Sen. John Fetterman (D-PA), who is still recovering from a debilitating stroke last year, will likely be hospitalized “for several weeks” while being treated for clinical depression, NBC News reporter Ryan Nobles reported on the Today show Friday morning. Fetterman checked himself into Walter Reed National Military Medical Center in Bethesda, Maryland, on Wednesday night, according to his office.
Fetterman was hospitalized for several days after attending the State of the Union address for testing after reporting feeling light-headed. All tests were reported negative and Fetterman returned to work in the Senate where he attended a committee hearing Wednesday:
Excerpt from the NBC report:
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“A senior aide told NBC News that Fetterman, 53, will likely be in inpatient care for clinical depression for “a few weeks.”
Sen. John Fetterman, D-Pa., “checked himself into Walter Reed National Military Medical Center for treatment of clinical depression,” said his chief of staff, Adam Gentelson. @Ryannobles Latest reports. pic.twitter.com/NOfB2og0aL
— Today (@TODAYshow) February 17, 2023
Fetterman’s wife, Gisele, issued a statement Thursday asking for privacy.
This is a difficult time for our family, so please respect our privacy. For us, children come first.
Take care of yourselves. Keep your loved ones close, you are not alone.❤️
— Gisele Barreto Fetterman (@giselefetterman) February 16, 2023
Both of Pennsylvania’s senators are out due to illness, reducing the Senate to a 49-49 tie until one of them returns. Sen. Bob Casey (D-PA) is recovering from surgery Tuesday for prostate cancer The Senate is out next week for Washington’s birthday holiday break and is scheduled to be in session next week.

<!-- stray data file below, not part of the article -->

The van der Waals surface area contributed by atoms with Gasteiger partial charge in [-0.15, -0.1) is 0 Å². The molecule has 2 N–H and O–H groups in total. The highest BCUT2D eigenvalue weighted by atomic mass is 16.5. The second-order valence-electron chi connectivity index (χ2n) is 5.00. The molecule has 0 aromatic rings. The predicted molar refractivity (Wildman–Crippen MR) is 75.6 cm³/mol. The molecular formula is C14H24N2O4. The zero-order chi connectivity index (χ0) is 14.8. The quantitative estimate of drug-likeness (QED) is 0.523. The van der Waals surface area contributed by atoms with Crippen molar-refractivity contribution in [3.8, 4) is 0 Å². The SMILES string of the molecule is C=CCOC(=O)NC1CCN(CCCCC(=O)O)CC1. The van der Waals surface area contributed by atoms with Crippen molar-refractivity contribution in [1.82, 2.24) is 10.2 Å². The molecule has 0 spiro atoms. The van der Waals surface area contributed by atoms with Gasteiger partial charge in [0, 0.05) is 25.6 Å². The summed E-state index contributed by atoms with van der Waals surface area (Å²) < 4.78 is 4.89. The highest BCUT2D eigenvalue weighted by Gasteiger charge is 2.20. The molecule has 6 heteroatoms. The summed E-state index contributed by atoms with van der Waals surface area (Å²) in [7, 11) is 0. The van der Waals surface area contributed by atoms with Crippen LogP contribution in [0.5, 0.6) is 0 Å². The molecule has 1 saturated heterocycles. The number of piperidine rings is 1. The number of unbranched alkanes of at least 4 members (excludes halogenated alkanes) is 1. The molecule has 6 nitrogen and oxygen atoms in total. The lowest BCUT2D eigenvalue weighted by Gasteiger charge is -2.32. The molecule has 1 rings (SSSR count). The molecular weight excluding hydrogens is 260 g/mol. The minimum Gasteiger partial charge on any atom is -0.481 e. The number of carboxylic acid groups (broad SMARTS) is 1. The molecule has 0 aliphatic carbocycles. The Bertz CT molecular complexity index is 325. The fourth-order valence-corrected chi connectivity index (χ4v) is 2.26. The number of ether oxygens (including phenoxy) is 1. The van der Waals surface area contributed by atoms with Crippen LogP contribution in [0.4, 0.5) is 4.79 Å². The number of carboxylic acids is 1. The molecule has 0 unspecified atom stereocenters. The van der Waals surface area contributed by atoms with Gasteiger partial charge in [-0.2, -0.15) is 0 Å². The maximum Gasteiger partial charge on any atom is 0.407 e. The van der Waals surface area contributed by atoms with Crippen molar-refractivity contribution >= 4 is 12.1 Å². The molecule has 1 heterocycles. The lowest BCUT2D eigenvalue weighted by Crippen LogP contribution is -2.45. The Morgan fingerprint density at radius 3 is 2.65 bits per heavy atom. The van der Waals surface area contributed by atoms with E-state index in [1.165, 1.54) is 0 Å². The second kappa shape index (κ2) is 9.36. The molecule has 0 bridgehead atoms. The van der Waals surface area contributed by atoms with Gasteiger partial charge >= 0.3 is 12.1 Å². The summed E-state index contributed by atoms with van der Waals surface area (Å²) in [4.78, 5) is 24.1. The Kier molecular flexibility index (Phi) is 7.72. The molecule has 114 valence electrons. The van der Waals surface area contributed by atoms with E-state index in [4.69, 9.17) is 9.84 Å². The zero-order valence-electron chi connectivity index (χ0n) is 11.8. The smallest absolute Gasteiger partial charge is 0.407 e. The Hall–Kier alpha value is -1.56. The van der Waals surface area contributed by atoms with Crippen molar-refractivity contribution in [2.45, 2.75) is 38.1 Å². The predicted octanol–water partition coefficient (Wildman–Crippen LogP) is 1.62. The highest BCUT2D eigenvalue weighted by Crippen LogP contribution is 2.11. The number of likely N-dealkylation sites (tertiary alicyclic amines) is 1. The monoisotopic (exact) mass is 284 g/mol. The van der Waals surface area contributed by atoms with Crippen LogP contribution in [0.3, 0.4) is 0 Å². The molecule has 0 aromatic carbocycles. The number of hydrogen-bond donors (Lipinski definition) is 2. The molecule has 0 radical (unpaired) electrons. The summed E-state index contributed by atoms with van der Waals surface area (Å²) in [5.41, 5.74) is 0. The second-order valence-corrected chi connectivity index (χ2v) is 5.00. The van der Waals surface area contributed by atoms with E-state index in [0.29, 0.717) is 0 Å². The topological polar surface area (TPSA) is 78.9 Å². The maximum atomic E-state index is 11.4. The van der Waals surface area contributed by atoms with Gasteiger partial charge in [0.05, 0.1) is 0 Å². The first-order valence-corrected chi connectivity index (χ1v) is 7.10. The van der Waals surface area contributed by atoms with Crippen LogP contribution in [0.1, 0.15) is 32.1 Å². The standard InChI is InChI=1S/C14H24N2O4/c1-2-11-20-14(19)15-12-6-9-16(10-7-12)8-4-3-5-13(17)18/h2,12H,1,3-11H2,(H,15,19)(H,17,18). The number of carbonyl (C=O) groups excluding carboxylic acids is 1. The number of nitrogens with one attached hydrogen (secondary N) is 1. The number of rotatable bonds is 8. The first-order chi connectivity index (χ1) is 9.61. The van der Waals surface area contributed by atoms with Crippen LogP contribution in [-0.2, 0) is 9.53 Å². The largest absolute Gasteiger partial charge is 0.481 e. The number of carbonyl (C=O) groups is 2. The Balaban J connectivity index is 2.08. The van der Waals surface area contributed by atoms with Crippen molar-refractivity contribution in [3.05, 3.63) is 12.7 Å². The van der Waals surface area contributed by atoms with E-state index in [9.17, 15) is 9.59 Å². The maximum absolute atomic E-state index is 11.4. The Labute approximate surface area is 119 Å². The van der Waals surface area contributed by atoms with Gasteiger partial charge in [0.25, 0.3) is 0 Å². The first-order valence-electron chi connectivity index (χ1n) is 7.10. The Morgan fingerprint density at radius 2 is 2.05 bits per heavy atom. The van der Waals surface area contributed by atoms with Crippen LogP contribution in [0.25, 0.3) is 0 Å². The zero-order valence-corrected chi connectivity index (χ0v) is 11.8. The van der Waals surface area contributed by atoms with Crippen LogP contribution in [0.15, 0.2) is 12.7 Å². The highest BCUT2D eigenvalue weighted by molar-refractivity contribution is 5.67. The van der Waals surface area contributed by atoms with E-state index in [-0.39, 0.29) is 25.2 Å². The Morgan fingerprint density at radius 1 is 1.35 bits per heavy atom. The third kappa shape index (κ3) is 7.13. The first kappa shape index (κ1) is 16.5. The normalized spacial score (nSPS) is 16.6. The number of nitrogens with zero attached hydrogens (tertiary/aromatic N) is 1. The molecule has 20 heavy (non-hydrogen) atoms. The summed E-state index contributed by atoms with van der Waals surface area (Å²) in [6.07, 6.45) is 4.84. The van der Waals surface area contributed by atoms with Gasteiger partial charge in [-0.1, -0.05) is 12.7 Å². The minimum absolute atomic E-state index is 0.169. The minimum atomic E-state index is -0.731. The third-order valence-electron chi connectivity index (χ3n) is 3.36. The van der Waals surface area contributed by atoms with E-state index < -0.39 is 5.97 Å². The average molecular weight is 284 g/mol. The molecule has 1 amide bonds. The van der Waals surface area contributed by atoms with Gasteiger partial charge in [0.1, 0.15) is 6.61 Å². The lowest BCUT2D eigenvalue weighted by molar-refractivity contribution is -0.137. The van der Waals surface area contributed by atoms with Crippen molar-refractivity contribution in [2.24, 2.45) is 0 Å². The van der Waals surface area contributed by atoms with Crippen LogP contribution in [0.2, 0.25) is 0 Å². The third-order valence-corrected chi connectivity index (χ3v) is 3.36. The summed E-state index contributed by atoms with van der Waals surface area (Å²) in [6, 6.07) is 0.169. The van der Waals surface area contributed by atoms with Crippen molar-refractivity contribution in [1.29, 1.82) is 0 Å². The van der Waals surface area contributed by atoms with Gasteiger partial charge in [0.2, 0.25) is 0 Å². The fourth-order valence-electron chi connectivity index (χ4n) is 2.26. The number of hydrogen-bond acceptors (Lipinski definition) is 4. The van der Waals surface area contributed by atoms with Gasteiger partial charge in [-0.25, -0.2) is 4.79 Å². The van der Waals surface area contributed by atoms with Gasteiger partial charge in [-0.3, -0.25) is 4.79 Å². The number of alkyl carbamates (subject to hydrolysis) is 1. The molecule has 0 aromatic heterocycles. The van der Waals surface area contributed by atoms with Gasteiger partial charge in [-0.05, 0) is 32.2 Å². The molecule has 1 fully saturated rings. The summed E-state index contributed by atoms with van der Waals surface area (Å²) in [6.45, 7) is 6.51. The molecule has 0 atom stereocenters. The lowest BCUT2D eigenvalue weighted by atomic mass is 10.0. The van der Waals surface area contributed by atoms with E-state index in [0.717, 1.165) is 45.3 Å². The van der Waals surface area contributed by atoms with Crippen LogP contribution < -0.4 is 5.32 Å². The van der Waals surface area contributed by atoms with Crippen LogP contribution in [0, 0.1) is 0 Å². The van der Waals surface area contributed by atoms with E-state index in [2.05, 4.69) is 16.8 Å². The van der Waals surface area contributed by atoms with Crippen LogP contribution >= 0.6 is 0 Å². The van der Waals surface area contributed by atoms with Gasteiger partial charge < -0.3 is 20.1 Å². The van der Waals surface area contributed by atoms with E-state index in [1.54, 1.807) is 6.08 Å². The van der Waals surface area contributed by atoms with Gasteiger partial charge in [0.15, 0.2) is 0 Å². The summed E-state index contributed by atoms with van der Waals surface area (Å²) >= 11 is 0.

TGP reported in a New York Times article last week that Fetterman experienced “severe mental health challenges” that caused him “emotional damage” (quote):
…Fetterman, 53, a 6-foot-8, tattooed and goateed Democrat from Pennsylvania who suffered a near-fatal stroke last May and won one of the most competitive seats in November’s midterm elections, has never been able to blend seamlessly into the marble corridors of Congress.
But her adjustment to work in the Senate has been made much more difficult by the strain of her recovery, which has left her with physical disabilities and severe mental health challenges that have made the transition extraordinarily challenging — even with accommodations. Help him adapt.
“What you have to do to recover from this is to do as little as possible,” said Adam Gentelson, his chief of staff. Instead, Fetterman was “forced to do as much as he could—he had to get back on the campaign trail. It’s hard to push back.”
…The latest health scare convinced his staff that Fetterman needed a better plan to take care of himself, both physically and mentally.
Fetterman declined to be interviewed for this story. But aides and confidants describe his introduction to the Senate as a difficult one, filled with unfamiliar responsibilities that are taxing for someone still in recovery: meetings with constituents, attending caucus and committee meetings, public appearances at White House events and State of the Union addresses. , as well as making a presence in Pennsylvania.
…hearing problems are inconsistent; They often worsen when he is in a stressful or unfamiliar situation. When it’s bad, Fetterman describes it as trying to recreate the slurred voice of the teacher in the “Peanuts” cartoon, whose words can never be deciphered.
The stroke — after which he was fitted with a pacemaker and defibrillator — also took a less apparent but very real psychological toll on Fetterman. It’s been less than a year since the stroke transformed him from a man who advocated machismo — a central part of his political identity — to a physically altered version of himself, and he’s sometimes disappointed that he still hasn’t bounced back. The man he once was. He has to accept the fact that he may have permanently set himself back by not taking the recommended amount of rest during the campaign. And he continues to push himself in a way that worries those close to him.
“It’s stressful, going through that experience in the context of one of the most high-profile Senate races in the country,” Gentelson said.
NBC’s Ryan Nobles reported that Fetterman’s staff said the possibility of his resignation “has never been discussed and is not on the table.”